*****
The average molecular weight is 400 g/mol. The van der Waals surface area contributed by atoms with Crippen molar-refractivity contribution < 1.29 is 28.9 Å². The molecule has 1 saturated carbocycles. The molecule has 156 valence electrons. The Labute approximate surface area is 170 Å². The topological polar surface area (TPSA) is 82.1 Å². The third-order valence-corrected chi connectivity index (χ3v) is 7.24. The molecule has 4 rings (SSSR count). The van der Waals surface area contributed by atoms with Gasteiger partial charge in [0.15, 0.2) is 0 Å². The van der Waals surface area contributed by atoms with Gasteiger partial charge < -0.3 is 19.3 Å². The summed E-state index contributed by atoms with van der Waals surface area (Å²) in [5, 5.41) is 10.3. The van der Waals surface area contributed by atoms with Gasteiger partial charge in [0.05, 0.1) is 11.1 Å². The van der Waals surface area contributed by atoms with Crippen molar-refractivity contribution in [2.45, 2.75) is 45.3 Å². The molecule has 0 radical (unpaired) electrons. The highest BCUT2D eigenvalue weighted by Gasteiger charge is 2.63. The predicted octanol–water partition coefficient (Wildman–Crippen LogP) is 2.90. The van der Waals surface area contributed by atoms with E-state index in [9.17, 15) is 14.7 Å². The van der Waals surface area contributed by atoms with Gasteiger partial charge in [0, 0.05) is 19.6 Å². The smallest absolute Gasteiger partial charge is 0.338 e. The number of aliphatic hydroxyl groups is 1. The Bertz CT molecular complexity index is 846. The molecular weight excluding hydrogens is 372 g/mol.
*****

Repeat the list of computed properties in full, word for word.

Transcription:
The average molecular weight is 400 g/mol. The van der Waals surface area contributed by atoms with Crippen molar-refractivity contribution < 1.29 is 28.9 Å². The molecule has 1 saturated carbocycles. The molecule has 156 valence electrons. The Labute approximate surface area is 170 Å². The topological polar surface area (TPSA) is 82.1 Å². The third-order valence-corrected chi connectivity index (χ3v) is 7.24. The molecule has 4 rings (SSSR count). The van der Waals surface area contributed by atoms with Gasteiger partial charge in [0.15, 0.2) is 0 Å². The van der Waals surface area contributed by atoms with Gasteiger partial charge < -0.3 is 19.3 Å². The summed E-state index contributed by atoms with van der Waals surface area (Å²) in [5, 5.41) is 10.3. The van der Waals surface area contributed by atoms with Gasteiger partial charge in [0.05, 0.1) is 11.1 Å². The van der Waals surface area contributed by atoms with Crippen molar-refractivity contribution in [2.45, 2.75) is 45.3 Å². The molecule has 0 radical (unpaired) electrons. The highest BCUT2D eigenvalue weighted by Gasteiger charge is 2.63. The predicted octanol–water partition coefficient (Wildman–Crippen LogP) is 2.90. The van der Waals surface area contributed by atoms with E-state index in [9.17, 15) is 14.7 Å². The van der Waals surface area contributed by atoms with Gasteiger partial charge in [0, 0.05) is 19.6 Å². The smallest absolute Gasteiger partial charge is 0.338 e. The number of aliphatic hydroxyl groups is 1. The Bertz CT molecular complexity index is 846. The molecular weight excluding hydrogens is 372 g/mol.